茶叶蛋 Tea Eggs (Cha Ye Dan)

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Alex and I clutched each other’s hands, wearing our matching couple shirts (when in China, right?), as we navigated through the hoards of local tourists in 桂林( GuiLin), China. Giulin is known for its karst mountains –its beautiful, breathtaking scenery. There’s a saying – 桂林山水甲天下, meaning something along the lines of Guilin’s mountains and waters are the best under heaven. There’s so much lost in translation – the saying is much more romantic and poetic in Chinese. (sorry about the low quality photos – this was back in 2011, before I knew anything about cameras:))

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We did a boat tour. These days, the only way you could get out to the water and observe the famous karst mountain scenery is either via someone local who has a boat, or via a tour boat. Anticipating a rush to the decks despite the torrid humidity, we decided to wait until things calmed down. There’s no point in fighting local tourists. They get quite feisty, we’ve learned. We boarded the ship, clinging onto the railing, fighting for balance. Instead of a rush to the decks, we drowned under a rush into the cabin. Shrimp and crabs were bought. Peanut shells started to pile up on the tables inside the air conditioned glass. We stood outside, feeling sweat accumulate on our skin despite standing still. Nobody ventured outside. Everyone was content to stay comfortably indoors, peering out through the glass at the best mountains and waters on earth. I felt almost like a zoo animal –no, a rock inside the zoo, with all the attention focused on the scenery but through a tangible barrier. We were outside that barrier.

I was born in America, but I have a strong background in Chinese culture, because of my parents. I am bilingual. I am fluent in Chinese Mandarin. I can read, write, and listen –maybe not like a native, but enough to get by. I’ve interned in a Chinese architecture firm and traveled around China. I eat a lot of Chinese food and pride myself on being able to identify if a dish is “Americanized” or “authentic”. I like to think that I am strongly rooted in Chinese culture, but whenever I return, I realize more sharply just how different the culture is, and I am humbled. Alex and I expected local tourists to behave the way we do, to have the desire, despite the heat, to simply turn our faces to the wind and enjoy the scenery (and snap a couple of photos).

I guess the reason I decided to revisit our trip to Guilin is to highlight one of my favorite street snacks. It turned in a different direction, but doesn’t that always happen when writing? I love street snacks. Of course, please be careful! You never know how they are made, and if you’ve never been to China before, you may want to nibble just a little before digging in. Whenever we travel within China, there are two things I get. For breakfast, I get Shanghai-style shaomai and pork buns. For a snack, I get 茶叶蛋 cha ye dan (marbled tea eggs). These tea eggs are incredibly easy and fun to make!!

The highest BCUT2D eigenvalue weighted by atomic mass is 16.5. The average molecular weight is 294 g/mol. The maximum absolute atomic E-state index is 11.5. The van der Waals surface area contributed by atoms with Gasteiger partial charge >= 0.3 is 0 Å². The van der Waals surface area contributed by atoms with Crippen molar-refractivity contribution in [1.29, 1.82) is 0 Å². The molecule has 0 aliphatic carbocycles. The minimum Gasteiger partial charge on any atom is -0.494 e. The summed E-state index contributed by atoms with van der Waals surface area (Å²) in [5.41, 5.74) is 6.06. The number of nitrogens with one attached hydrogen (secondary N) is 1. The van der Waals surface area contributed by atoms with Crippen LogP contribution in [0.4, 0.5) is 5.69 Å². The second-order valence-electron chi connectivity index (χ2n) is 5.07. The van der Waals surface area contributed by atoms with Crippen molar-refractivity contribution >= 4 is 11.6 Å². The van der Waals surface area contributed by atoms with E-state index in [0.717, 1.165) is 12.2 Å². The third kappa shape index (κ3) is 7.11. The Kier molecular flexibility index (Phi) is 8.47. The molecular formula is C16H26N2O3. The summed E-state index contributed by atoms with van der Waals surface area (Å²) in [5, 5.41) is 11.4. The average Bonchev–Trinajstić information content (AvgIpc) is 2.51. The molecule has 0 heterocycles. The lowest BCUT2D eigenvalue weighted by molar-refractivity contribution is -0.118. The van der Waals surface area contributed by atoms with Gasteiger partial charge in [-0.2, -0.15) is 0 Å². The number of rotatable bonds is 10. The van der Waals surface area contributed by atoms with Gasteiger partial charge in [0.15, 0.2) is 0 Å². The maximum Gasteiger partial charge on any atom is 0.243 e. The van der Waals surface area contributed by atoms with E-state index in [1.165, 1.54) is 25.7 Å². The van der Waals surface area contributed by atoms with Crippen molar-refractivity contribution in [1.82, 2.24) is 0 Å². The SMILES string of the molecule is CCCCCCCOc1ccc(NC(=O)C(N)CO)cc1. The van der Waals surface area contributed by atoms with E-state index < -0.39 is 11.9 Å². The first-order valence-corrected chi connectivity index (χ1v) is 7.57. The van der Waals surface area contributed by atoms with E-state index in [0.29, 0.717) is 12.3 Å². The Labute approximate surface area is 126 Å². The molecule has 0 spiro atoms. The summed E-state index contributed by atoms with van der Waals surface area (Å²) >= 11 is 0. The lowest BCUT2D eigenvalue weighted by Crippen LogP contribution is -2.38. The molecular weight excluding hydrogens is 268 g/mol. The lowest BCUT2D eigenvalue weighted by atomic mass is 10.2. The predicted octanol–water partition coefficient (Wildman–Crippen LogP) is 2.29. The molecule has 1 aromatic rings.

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Tea eggs are made by cooking them, cracking them, then simmering them in a tea / anise / soy sauce broth, and finally steeping them in that same marinade overnight. The flavor seeps in through the cracks and spreads through the entire egg. It also leaves beautiful marbled lines from the gentle cracks of the shell. It’s a good snack anywhere.

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I use star anise, cinnamon stick, five spice, sugar, soy sauce, and tangerine peels as my flavorings. I imagine you could use other spices – cloves, nutmeg, maybe even some bourbon?

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RECIPE: Tea Eggs 茶叶蛋 (cha ye dan)

 Ingredients
2 tbsp Chinese black tea
1/4 cup soy sauce
1 cinnamon stick
3 strips of orange peel
2 tbs brown sugar
4 pieces star anise
dash five spice
1/2 tsp szechuan peppercorns or black peppercorns

Directions:
1| Place eggs in one layer at the bottom of a pot. Fill with cool water, until water is 1″ above eggs.
2|Bring to a simmer, then remove from heat, cover, and let sit for 4 minutes. Drain and rinse immediately with cold water (30-60s)
3| Gently crack with the back of a wooden spoon, until entire surface is cracked. Return eggs gently to pot and refill with water, until water just covers the eggs.
4| Add in tea, soy sauce, cinnamon stick, orange peel, brown sugar, star anise, and peppercorns. Stir to incorporate. Bring mixture to a boil, then turn to low and simmer for 30 minutes to 1 hour. Let it cool to room temperature and then steep in mixture overnight in the fridge.

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  • […] was  茶叶蛋 (tea eggs – cha ye dan). I won’t replicate the recipe, but I used my sister’s recipe with Taiwanese A Li Mountain Oolong […]ReplyCancel

  • SO thrilled to discover your blog and find my favorite childhood Chinese foods presented in all the glory of a great food blog–the pictures, the stories, the love and care that goes into it all! Thanksthanksthanks. And by fairly random happenstance, Happy Chinese New Year! (I have only vague memories of how you say that in Chinese. Being only half Chinese, I didn’t get the total cultural immersion growing up so I can only eat Chinese but not speak it, hehe.)ReplyCancel

  • Pamela

    This recipe sounds delicious, but wouldn’t the eggs be overcooked with a 30-60 minute simmer. Would love to see a photo of one cut! Thanks!ReplyCancel

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